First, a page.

For the enterprise worker, many of the day-to-day tasks don’t really need the real-estate of 3 big monitors; we can easily accomplish a lot with a smartphone or better yet the tablet. As such, we are seeing corporations de-investing in desktops and laptops and moving this investment into tablets, smartphones, apps and make their work force more nimble and competitive. This also means, apps that used to be written for Windows will be predominantly written on iOS and Android, at least for the near-term. Microsoft has a strong offering in 8 and the fact that it will work across the three screens gives it some chips to play in the new world. Whether we call it a post-pc era or the computing continuum doesn’t seem that relevant. What matters most is the set of tools that help us accomplish the tasks at hand on a daily basis. The shift is tectonic in nature, and it is creating winners and losers at an incredibly fast pace. However, my sense is that we are finally entering into the ambient computing era where the computing capability is all around us, something that Mark Weiser of Xerox PARC envisioned more than 20 years ago and something we imagined growing up with the original Star Trek.

We will be dealing with multiple connected devices which share a common identity, cloud, media, security layer, and most importantly the apps and services. The traditional PC won’t disappear but our reliance on one single machine for creation or consumption will continue to dissipate. We will have scores of radios around us, multiple objects that can think and communicate from cereal boxes to security alarms; from windows to fabric shirts; from tables to automobiles; it feels more like the connected era - where objects with brains and energy are connected to create an unprecedented universe of intelligence and productivity. This will indeed impact purchasing behavior and the commerce flow. The social and computing interactions are more intimate, have more purpose, and are available everywhere. The work-life boundaries only exist in one’s mind. A business can be started with an app on a smartphone, anywhere serving to any consumer on the planet. The impact on productivity, the shrinking human capital needed for a set of tasks, corporate and nation’s competitiveness is significant.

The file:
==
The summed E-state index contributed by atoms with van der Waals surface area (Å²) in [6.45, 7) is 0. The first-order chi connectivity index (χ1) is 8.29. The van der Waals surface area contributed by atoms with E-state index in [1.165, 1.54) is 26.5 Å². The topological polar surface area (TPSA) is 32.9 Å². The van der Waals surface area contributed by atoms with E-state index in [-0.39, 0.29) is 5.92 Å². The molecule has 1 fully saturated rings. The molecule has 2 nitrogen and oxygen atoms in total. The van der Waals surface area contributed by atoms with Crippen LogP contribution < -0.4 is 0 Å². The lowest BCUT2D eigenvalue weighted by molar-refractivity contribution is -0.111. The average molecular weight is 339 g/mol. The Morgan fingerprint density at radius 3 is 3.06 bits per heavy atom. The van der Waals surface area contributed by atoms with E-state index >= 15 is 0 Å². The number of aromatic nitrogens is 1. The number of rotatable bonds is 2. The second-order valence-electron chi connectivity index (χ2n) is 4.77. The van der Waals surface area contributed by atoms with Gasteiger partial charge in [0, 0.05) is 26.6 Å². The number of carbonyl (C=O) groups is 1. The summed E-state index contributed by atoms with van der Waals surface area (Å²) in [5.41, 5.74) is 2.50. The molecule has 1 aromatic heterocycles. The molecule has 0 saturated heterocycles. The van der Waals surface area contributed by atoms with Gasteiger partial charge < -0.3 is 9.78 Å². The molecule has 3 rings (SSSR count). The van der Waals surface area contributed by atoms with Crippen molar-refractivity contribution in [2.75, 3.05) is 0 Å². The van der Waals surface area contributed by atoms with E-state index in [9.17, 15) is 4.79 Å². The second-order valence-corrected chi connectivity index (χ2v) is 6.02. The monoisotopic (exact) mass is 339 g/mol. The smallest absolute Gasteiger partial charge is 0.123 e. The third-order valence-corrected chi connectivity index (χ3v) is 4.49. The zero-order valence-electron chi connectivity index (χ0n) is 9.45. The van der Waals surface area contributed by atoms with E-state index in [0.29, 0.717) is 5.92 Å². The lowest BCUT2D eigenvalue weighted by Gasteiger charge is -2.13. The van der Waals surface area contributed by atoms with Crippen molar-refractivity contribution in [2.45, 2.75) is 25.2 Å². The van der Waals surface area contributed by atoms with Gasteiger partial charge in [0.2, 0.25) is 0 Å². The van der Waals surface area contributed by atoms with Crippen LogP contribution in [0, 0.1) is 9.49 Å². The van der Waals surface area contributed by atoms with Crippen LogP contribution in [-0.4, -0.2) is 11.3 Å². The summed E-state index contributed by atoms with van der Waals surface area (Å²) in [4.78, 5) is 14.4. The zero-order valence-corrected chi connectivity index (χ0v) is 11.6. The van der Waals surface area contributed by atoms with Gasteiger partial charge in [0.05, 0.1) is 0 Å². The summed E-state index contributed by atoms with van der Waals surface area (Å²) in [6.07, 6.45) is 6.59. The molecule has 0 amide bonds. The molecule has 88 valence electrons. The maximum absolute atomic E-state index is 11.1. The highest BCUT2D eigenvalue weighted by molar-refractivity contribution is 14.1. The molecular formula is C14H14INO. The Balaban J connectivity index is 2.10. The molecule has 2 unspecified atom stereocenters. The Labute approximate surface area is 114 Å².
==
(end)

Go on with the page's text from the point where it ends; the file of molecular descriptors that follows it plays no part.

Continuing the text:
In many developing nations, the PC era never arrived. They jumped right into the mobile computing era. They have always lived in the post-PC era. The implications are profound.

More than anything else, the old guard is having a tough time adjusting to the new computing paradigm. HP, Dell, and others have tried but failed thus far to either launch a decent tablet or a smartphone. While Apple invented the new computing paradigm only Samsung has been able to stand up as a worthy rival. The success of a vertically integrated success strategy has seduced Microsoft and Google to the doorstep of a vertical strategy. Will they cross the chasm remains to be seen. Much depends on how Nokia performs for Microsoft and how long can Android juggernaut keeps growing for Google. Then, of course, there are Amazon and Facebook who are attacking the market from a services angle. With a strong entry of the likes of Huawei and ZTE, players caught in the middle are struggling for a viable long-term path to success.

The engagement model with the computing resources is undergoing significant evolution as well. Keyboard and mouse seem relics of a bygone era. We are falling in love with gesture computing combined with a myriad of input and intelligence techniques. Data processing at the speed of light is the new competitive advantage at all computing layers.

In every shift, winners and losers are created. The ones who fail to recognize and adapt become the relic of the historical past duly replaced by the new creators and implementers. If we look at the US household IT spend, over 50% of that spend now goes to mobile. The life time value will increase for players who can tie experiences together across multiple screens in a seamless fashion. This will enable them to not only capture the device revenue but also the commerce and services revenue built on top of it.

The battle for the consumer wallet is being fought on Apple’s turf; it is the one driving the industry narrative and the agenda for its competitors and the ecosystem at large. Am pretty sure we will stop using computer to define computing. Interesting times indeed.

Competition